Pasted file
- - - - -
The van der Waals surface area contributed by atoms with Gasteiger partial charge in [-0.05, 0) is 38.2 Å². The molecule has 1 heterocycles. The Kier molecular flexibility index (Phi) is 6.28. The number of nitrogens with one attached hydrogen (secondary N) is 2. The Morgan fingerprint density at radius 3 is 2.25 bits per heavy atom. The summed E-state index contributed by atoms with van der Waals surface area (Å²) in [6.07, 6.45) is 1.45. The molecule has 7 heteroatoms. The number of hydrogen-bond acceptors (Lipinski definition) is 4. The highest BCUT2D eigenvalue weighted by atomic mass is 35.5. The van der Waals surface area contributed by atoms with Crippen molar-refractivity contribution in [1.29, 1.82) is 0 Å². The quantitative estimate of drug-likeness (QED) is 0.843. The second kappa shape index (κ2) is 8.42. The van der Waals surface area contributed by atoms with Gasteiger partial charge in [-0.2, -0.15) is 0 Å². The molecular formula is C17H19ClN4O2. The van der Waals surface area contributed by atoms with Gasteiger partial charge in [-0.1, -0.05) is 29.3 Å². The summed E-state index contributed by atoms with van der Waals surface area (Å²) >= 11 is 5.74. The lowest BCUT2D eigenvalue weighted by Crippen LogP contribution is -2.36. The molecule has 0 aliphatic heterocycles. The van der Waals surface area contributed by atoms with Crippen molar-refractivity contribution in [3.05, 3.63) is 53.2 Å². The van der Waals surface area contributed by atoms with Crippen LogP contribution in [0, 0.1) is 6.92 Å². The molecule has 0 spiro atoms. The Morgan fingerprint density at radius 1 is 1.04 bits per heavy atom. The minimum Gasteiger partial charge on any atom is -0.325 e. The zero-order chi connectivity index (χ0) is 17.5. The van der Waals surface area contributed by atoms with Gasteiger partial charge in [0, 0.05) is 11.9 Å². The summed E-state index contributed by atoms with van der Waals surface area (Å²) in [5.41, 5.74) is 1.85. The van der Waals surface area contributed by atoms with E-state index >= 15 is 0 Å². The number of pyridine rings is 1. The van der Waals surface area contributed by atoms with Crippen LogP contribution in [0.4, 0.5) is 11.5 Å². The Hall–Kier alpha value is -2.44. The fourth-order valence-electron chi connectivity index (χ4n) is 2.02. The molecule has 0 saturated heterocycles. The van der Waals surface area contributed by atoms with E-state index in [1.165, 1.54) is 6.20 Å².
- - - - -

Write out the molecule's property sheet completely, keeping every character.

The van der Waals surface area contributed by atoms with Gasteiger partial charge in [-0.05, 0) is 38.2 Å². The molecule has 1 heterocycles. The Kier molecular flexibility index (Phi) is 6.28. The number of nitrogens with one attached hydrogen (secondary N) is 2. The Morgan fingerprint density at radius 3 is 2.25 bits per heavy atom. The summed E-state index contributed by atoms with van der Waals surface area (Å²) in [6.07, 6.45) is 1.45. The molecule has 7 heteroatoms. The number of hydrogen-bond acceptors (Lipinski definition) is 4. The highest BCUT2D eigenvalue weighted by atomic mass is 35.5. The van der Waals surface area contributed by atoms with Crippen molar-refractivity contribution in [1.29, 1.82) is 0 Å². The quantitative estimate of drug-likeness (QED) is 0.843. The second kappa shape index (κ2) is 8.42. The van der Waals surface area contributed by atoms with Gasteiger partial charge in [-0.2, -0.15) is 0 Å². The molecular formula is C17H19ClN4O2. The van der Waals surface area contributed by atoms with Gasteiger partial charge in [-0.1, -0.05) is 29.3 Å². The summed E-state index contributed by atoms with van der Waals surface area (Å²) >= 11 is 5.74. The lowest BCUT2D eigenvalue weighted by Crippen LogP contribution is -2.36. The molecule has 0 aliphatic heterocycles. The van der Waals surface area contributed by atoms with Crippen molar-refractivity contribution in [3.05, 3.63) is 53.2 Å². The van der Waals surface area contributed by atoms with Crippen LogP contribution in [0, 0.1) is 6.92 Å². The molecule has 0 spiro atoms. The Morgan fingerprint density at radius 1 is 1.04 bits per heavy atom. The minimum Gasteiger partial charge on any atom is -0.325 e. The zero-order chi connectivity index (χ0) is 17.5. The van der Waals surface area contributed by atoms with Gasteiger partial charge in [0, 0.05) is 11.9 Å². The summed E-state index contributed by atoms with van der Waals surface area (Å²) in [5.41, 5.74) is 1.85. The van der Waals surface area contributed by atoms with E-state index >= 15 is 0 Å². The number of pyridine rings is 1. The van der Waals surface area contributed by atoms with Crippen LogP contribution in [0.4, 0.5) is 11.5 Å². The Hall–Kier alpha value is -2.44. The fourth-order valence-electron chi connectivity index (χ4n) is 2.02. The molecule has 0 saturated heterocycles. The van der Waals surface area contributed by atoms with E-state index in [1.165, 1.54) is 6.20 Å².